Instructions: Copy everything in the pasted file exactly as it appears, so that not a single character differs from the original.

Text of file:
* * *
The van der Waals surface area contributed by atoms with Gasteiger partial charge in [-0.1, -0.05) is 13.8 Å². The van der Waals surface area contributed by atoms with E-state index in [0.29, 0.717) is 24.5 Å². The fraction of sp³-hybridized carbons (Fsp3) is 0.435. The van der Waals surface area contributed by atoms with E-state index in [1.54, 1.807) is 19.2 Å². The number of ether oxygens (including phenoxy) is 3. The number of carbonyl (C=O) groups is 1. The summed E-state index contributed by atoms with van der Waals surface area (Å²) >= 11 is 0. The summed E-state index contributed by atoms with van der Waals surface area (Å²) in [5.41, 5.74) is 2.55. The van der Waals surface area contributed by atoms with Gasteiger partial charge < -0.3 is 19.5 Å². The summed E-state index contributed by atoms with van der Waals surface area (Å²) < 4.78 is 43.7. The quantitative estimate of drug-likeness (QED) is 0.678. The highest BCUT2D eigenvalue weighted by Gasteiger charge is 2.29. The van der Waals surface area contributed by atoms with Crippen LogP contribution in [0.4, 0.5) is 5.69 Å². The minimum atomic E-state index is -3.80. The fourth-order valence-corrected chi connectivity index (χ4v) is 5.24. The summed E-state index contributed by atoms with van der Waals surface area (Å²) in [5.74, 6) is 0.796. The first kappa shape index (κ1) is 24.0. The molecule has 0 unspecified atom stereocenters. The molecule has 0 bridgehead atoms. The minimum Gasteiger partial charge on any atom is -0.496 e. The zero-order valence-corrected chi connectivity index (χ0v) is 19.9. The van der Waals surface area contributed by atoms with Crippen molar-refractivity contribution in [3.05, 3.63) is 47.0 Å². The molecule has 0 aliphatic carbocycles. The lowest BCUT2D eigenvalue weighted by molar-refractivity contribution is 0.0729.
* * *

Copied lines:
The van der Waals surface area contributed by atoms with Gasteiger partial charge in [-0.1, -0.05) is 13.8 Å². The van der Waals surface area contributed by atoms with E-state index in [0.29, 0.717) is 24.5 Å². The fraction of sp³-hybridized carbons (Fsp3) is 0.435. The van der Waals surface area contributed by atoms with E-state index in [1.54, 1.807) is 19.2 Å². The number of ether oxygens (including phenoxy) is 3. The number of carbonyl (C=O) groups is 1. The summed E-state index contributed by atoms with van der Waals surface area (Å²) >= 11 is 0. The summed E-state index contributed by atoms with van der Waals surface area (Å²) in [5.41, 5.74) is 2.55. The van der Waals surface area contributed by atoms with Gasteiger partial charge < -0.3 is 19.5 Å². The summed E-state index contributed by atoms with van der Waals surface area (Å²) < 4.78 is 43.7. The quantitative estimate of drug-likeness (QED) is 0.678. The highest BCUT2D eigenvalue weighted by Gasteiger charge is 2.29. The van der Waals surface area contributed by atoms with Crippen LogP contribution in [0.4, 0.5) is 5.69 Å². The minimum atomic E-state index is -3.80. The fourth-order valence-corrected chi connectivity index (χ4v) is 5.24. The summed E-state index contributed by atoms with van der Waals surface area (Å²) in [5.74, 6) is 0.796. The first kappa shape index (κ1) is 24.0. The molecule has 0 unspecified atom stereocenters. The molecule has 0 bridgehead atoms. The minimum Gasteiger partial charge on any atom is -0.496 e. The zero-order valence-corrected chi connectivity index (χ0v) is 19.9. The van der Waals surface area contributed by atoms with Crippen molar-refractivity contribution in [3.05, 3.63) is 47.0 Å². The molecule has 0 aliphatic carbocycles. The lowest BCUT2D eigenvalue weighted by molar-refractivity contribution is 0.0729.